Writing Tips: Repetition, Repetition, Repetition


This week, I’ve been thinking about how a story can be written in its clearest, most resonant form and taking some inspiration from speeches, adverts, and political broadcasts. Not that you want necessarily to sound like a politician or an ad writer in your fiction, but taking some tips from these catchy, memorable mediums as you’re writing may well have a positive effect on the memorability of your plots and characters.

Remember – readers don’t know your characters or settings as well as you do, and giving them signposts and markers can make the reading experience more fluid and exciting. Here are a few examples of repetitive tricksters from different trades that might come in handy as you take your reader on the journey through your story.

The Liberal Democrat leadership candidates

The liberal democrat leadership debate of recent months has been a trove of political rhetorical tricks. Repetition is the main one. Both Norman Lamb and Tim Farron have cleverly peppered their leadership speeches with repeated phrases that embody their values. “This is a liberal age,” is Norman’s favorite, and Tim chooses a synonymous phrase – “This is the Liberal moment.” Both potential leaders use a sense of time and circumstance paired with the key word “Liberal” to give their listeners subtle (or not-so-subtle) cues that they are an urgent and current voice that needs to be heeded.

And it’s not just major values and policies that are prioritized by speech writers; repeating other phrases, ones that add atmosphere and color perhaps, rather than just principle, can be just as effective. Tim Farron’s debate answers often chime on a few memorable phrases – using “vivid primary colours” to describe his campaign strategy for example – that make the listener recall the points he’s making and learn to associate him with his method and positivity.

Though you don’t want to repeat phrases too often throughout your narrative, selectively echoing phrases from previous scenes or repeating slang throughout one character’s bits of dialogue can anchor your reader to the key points and themes of your story.

The Meerkats 

Whether you love or hate these animated meerkats, they’re super effective at spreading the word about their product. As soon as you hear the little voices, you know what you’re being sold, even though the adverts’ content isn’t hard-selling at all. In fact we don’t even need to think about “comparing the market” for the advert to do its job.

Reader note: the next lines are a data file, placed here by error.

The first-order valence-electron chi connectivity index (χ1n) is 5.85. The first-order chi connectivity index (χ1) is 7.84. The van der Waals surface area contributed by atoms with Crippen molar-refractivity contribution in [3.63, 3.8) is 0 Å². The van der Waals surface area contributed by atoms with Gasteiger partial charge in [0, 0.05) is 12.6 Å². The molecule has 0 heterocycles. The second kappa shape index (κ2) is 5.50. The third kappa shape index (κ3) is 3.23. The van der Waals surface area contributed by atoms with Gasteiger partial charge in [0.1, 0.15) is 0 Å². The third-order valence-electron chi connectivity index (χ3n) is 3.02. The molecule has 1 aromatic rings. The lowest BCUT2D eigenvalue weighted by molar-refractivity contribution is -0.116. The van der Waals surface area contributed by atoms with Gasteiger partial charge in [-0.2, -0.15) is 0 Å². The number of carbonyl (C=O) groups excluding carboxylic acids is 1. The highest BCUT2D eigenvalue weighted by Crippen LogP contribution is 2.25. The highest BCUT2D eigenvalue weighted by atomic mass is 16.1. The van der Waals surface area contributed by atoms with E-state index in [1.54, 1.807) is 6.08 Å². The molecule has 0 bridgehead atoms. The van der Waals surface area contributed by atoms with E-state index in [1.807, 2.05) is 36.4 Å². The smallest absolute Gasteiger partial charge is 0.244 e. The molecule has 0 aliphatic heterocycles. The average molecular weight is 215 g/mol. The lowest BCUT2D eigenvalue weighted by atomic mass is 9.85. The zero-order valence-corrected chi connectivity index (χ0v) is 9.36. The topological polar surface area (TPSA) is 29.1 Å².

This effect can be powerful when used in fiction. By keeping certain elements (the meerkats, the catchphrases) constant, you can then play with the viewer (or the reader in your case) by changing other elements. In the adverts, Compare-the-Market’s Meerkats embark on various adventures while still always staying true to their original personalities and quirks.

The more new information you throw at your reader, the more constant certain aspects of your world need to remain (unless of course the whole point of your narrative is to disorientate). Try locating your reader with a few clear simple details repeated that show where the characters are. Or remind the reader of your characters’ traits by having repeated gestures and phrases that only they would use.

Barack Obama

Obama uses repetition in every single speech and answer he gives to draw his point forward and make it land in the minds of the busy, distracted Americans he’s talking to through the TV screen. Right from his inaugural address, Obama has used repetition to give his audience a positive rising energy. “The state of the economy calls for action, bold and swift, and we will act,” he told his first audience back in 2009, then went on to list a round of powerful “We will” statements so by the end of his speech, his aims for office combined in one powerfully positive declaration.

Even his eulogy at Charleston AME Church had words of hope rising and growing in strength throughout, “the buoyancy of hope” for example recurs to create a comforting tone, as well as other words with buoyant meanings, like “rise” and “lift.” All these cues combine to make the speech feel hopeful rather than despairing.

Using similar kinds of words and phrases in this way can work wonders in your story to create the right mood or tone.

How will you use repetition to enhance your story?

Georgina Parfitt


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One thought on “Writing Tips: Repetition, Repetition, Repetition
  1. Hatty

    I’ve always loved how Stephen King uses repetition in his books. Its adds so much more meaning to the plot, creating sort of ‘in jokes’ with the reader which connects you more to the characters. Or even giving clever plot hints, like his use of ‘REDRUM’ in ‘The Shining’.

    I’ve never thought of taking inspiration from marketing and political speeches, etc, but what a great idea! Will definitely use this tip in future!


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